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The Rogue Bars – A Comprehensive Guide to the Extensive Collection

Comprehensive Guide to the Rogue Bars

Are you looking for a little help figuring out what the difference between all of the Rogue bars is without needing to make a spreadsheet and have 15 browser tabs open? If so, then you’ve come to the right place.

Rogue Fitness has one of the most extensive collections of branded barbells around. It can be daunting trying to figure out which bar is right for you. You can stare at product pages, compare numbers, and read reviews for hours; but about the time that you think you’ve got a handle on all these bars, Rogue adds a couple more to the line-up, takes a few out of the line-up, and then slaps a new version number on everything else.

So how do you select the Rogue bar that’s right for you? Do you buy one of the new additions? Do you buy one of the updated bars? Do you just buy the bar that Joe Blow down the street swears by? Are they really all that different from one another anyway?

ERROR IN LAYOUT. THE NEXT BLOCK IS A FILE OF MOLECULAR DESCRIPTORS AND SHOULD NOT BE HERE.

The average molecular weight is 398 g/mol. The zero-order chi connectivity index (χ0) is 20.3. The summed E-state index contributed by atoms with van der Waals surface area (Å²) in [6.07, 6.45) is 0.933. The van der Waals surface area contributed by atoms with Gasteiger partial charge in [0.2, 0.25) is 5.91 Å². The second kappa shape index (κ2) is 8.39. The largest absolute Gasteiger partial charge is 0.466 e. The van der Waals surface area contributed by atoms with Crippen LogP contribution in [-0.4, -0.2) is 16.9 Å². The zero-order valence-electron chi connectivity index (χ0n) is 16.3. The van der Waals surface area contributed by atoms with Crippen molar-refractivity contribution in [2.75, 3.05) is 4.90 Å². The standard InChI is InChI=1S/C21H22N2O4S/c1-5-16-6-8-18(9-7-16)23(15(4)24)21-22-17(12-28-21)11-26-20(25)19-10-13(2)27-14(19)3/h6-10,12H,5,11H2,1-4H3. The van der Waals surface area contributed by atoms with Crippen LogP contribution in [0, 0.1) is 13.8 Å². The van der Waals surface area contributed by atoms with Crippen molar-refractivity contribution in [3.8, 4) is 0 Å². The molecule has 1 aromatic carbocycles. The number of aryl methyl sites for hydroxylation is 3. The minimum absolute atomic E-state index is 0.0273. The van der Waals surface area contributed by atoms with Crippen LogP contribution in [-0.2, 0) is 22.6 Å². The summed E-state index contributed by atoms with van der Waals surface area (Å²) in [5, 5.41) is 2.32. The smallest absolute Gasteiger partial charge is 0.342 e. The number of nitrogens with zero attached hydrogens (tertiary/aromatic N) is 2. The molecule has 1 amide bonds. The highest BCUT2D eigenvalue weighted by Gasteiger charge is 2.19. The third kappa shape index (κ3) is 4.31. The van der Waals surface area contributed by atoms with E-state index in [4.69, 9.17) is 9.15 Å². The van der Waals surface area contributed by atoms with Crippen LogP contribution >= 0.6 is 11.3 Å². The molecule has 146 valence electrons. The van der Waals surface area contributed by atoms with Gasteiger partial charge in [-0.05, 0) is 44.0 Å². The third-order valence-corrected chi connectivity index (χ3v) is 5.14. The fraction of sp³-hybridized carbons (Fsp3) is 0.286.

It turns out that almost every Rogue bar is different in one way or another. The good news is that more times than not, those differences are minor, and many of those differences are actually just cosmetic. Matter of fact, with the recent introduction of the new steel that Rogue uses for bar shafts (discussed below), Rogue doesn’t sell as many functionally unique bars as you may think.

So relax. I’ll bet by the time you’re done with this article, you’ll have gone from contemplating half a dozen Rogue bars and all their variants to narrowing it down to one or two. Your final decision will almost certainly just come down to aesthetics.

Last updated: June, 2017 (minor revisions and edits, added multiple new Rogue bars to list.)